Table 5: Change in outcome between ‘Base Case Optimised Plan’ Prober® Run and ‘ReCYN™ Optimised Plan’ Prober® Run.

Delta in Run outcome between Base Case and ReCYN™ EO Runs

Ramba Joring

Tor Uluala 17.4% 21.3% -2.7% 11.1% 138.3%

Total 1

Purnama

Barani

Total Material Movement (Mt)

9.3%

13.5% 19.6% -9.3%

27.1% 34.4% -6.7%

17.6% 19.7% -6.1% -3.0% 43.0% 10.0% 26.7% +7.9kt 9.6%

Processed Tonnes (Mt)

11.6% -5.5% -1.2% 10.4%

Average Au g/t of ore Processed Average Ag g/t of ore Processed Average CuCN ppm of ore Processed Average SXS % of ore Processed

1.8% 0.1% 6.4% 8.1%

7.0%

108.3% 13.2% 22.2% 62.5% +2.5Kt 21.2%

6.4% 4.2%

19.5% 15.4% 65.4% +1.4kt 11.2%

Au Product (MOz) Ag Product (MOz)

18.2% +4.0kt

43.1% +0.0kt -0.2%

Copper Cathode Product (t)

LOM NPV of site before Period Costs 1

5.5%

1 Includes feed and product contribution from existing stockpiles not separately itemised

Overleaf, Figure 9 shows the effect on the pits of redesigning in GEOVIA Whittle™ for ReCYN™. Redesigning the pits on the ReCYN™ process. The benefits of the silver uplift and reducing sensitivity to Cyanide-soluble copper, showed significant increases in ore levels to most pits, while the overall mine life was extended by an extra two years. Average Cyanide-soluble copper in the crusher feed increased markedly, as previously-discarded high Cyanide-soluble copper ore becomes economic in the pit design and the lessening of focus on Cyanide- soluble copper in the grade control, given the revised CIL costs in pit optimisation and no CIL Cyanide- soluble copper maximum feed limit. Average Gold Grade processed slipped slightly. This result was due to both the longer sustainable operational life-reducing average grade and the focus slightly adjusting to silver, given the revised recovery outcomes. Figure 10 on page 25 shows average Gold, Silver, Cyanide-soluble Copper and Sulphide Sulphur (SXS) for both key Prober® runs. Later mine life in the ReCYN™ pit schedules show high SXS and Cyanide- soluble copper. This results as the high Cyanide-soluble copper areas of Ramba Joring, Purnama and Tor Uluala, newly deemed economic with the ReCYN™ pit optimisation, are mined out. Overall Cyanide usage has increased from 49.5kt in the ‘Base Case Optimised Plan’ to 73.1kt in the ‘ReCYN™ Optimised Plan’ Prober® run given a larger ore feed and more intensive cyanide usage to increase silver recovery. However, Cyanide required to be purchased externally has dropped by 25.7%, from 49.5kt to only 36.8kt, with the remainder of the Cyanide required recovered via the ReCYN™ process.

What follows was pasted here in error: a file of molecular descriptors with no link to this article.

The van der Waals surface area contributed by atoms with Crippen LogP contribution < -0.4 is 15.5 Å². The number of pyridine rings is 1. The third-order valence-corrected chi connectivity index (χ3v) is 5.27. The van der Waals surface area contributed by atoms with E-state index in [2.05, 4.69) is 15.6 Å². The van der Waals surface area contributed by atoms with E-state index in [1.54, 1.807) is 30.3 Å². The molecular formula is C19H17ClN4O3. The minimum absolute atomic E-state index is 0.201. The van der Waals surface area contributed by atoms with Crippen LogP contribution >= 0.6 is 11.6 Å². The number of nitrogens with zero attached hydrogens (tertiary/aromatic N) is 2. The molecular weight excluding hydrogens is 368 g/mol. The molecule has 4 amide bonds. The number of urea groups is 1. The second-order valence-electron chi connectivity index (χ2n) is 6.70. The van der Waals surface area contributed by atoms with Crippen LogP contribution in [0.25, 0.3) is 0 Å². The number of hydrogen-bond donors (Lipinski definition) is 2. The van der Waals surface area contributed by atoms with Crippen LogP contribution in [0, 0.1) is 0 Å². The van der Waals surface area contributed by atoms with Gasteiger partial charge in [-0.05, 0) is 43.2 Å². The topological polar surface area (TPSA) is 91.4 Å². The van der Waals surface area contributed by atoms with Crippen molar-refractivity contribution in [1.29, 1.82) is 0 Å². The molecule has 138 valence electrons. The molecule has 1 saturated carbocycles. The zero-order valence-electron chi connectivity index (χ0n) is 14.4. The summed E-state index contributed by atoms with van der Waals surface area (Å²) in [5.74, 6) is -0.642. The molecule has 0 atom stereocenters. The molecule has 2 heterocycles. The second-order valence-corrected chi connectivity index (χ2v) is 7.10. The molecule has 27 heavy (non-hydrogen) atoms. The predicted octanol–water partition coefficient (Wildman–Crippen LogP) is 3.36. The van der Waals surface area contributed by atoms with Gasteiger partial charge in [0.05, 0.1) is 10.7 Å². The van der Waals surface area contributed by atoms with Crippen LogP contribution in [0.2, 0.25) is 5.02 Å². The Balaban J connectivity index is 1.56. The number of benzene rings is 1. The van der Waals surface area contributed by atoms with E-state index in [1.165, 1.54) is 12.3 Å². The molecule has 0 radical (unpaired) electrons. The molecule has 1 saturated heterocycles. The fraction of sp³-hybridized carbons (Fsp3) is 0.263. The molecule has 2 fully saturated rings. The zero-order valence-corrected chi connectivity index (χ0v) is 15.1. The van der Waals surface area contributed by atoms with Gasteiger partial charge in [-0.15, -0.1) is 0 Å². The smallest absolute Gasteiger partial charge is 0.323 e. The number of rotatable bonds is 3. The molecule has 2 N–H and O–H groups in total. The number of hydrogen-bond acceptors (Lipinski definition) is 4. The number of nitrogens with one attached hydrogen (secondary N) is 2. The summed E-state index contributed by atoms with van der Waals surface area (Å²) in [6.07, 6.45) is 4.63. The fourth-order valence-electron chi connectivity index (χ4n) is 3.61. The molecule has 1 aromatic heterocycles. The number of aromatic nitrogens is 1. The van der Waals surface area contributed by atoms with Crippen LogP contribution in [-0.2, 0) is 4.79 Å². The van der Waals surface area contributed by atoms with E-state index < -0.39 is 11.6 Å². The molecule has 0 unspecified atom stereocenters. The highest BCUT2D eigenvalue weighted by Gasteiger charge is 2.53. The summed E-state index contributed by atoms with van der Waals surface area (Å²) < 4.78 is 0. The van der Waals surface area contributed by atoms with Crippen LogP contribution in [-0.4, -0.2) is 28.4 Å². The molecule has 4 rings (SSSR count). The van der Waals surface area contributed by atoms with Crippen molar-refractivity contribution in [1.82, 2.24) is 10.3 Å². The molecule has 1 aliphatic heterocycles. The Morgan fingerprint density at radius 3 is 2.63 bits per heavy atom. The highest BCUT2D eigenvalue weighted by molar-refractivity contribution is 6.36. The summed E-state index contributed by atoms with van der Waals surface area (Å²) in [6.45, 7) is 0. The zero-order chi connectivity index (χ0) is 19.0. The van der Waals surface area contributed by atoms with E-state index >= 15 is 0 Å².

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Figure 9: Change in Ultimate Pit via ReCYN™ pit optimisation from comparison Base Case strategic designs

Purnama

Barani

Ramba Joring

Tor Uluala

Colour legend: Blue = only in ‘Base Case’ Designs, Red = in both ReCYN™ and in ‘Base Case’ Designs, Green = in ReCYN™ Designs only

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Figure 10: Comparison of processed ore metrics – key Prober Run results

NB: Cyanide-soluble copper for ReCYN™ Optimised Plan of 286ppm in 2030 and 997ppm in 2031 omitted for clarity

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Figure 11 below shows total production for both key Prober® runs. This is illustrative of both the heightened overall production due to silver recovery uplift and the extra production life achieved by having larger economic pits.

Figure 11: Gold Room Outcomes – key Prober® runs

‘Base Case Optimised Plan’ Run

‘ ReCYN™ Optimised Plan’ Run

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Figure 12 below shows Cyanide usage, and where available, the impact of the ReCYN™ process on cyanide purchase requirements. The redesigned phases allowed Prober to economically include higher CuCN/SXS material at end of mine life, thereby deferring high Cyanide usage ore until later in the mine life. This is a good indicator that the phases and schedule are working well together.

Figure 12: Cyanide Usage – key Prober Runs

‘Base Case Optimised Plan’ Run: all cyanide purchased

‘ ReCYN™ Optimised Plan’ Run: Cyanide partially recovered and reused via the ReCYN™ process

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4.1 C ONCLUSION Based on the current assumptions, for a small capital investment ( US$5M ), the installation of the ReCYN™ technology would provide Agincourt Resources a material NPV uplift. Installation of the ReCYN™ technology would significantly increase silver recovery and reduce overall external cyanide purchases and detoxification requirements, as well as enabling US$45M+ in copper product revenue. Even a static desktop revaluation of the optimised Base Case schedule, including the ReCYN™ uplift in silver and copper revenue and change in cyanide and detoxification costs, resulted in a US$73.4M NPV uplift. Conducting a full Whittle Consulting Enterprise Optimisation, including the redesign of pits, phases and schedule, resulted in a US$126.9M NPV uplift, from an equivalent fully optimised EO of the current processing setup. These NPV increases include all opex and capex required to install and run the Greengold ReCYN™ equipment. However, this did not include a royalty to Greengold that may be applicable at other projects.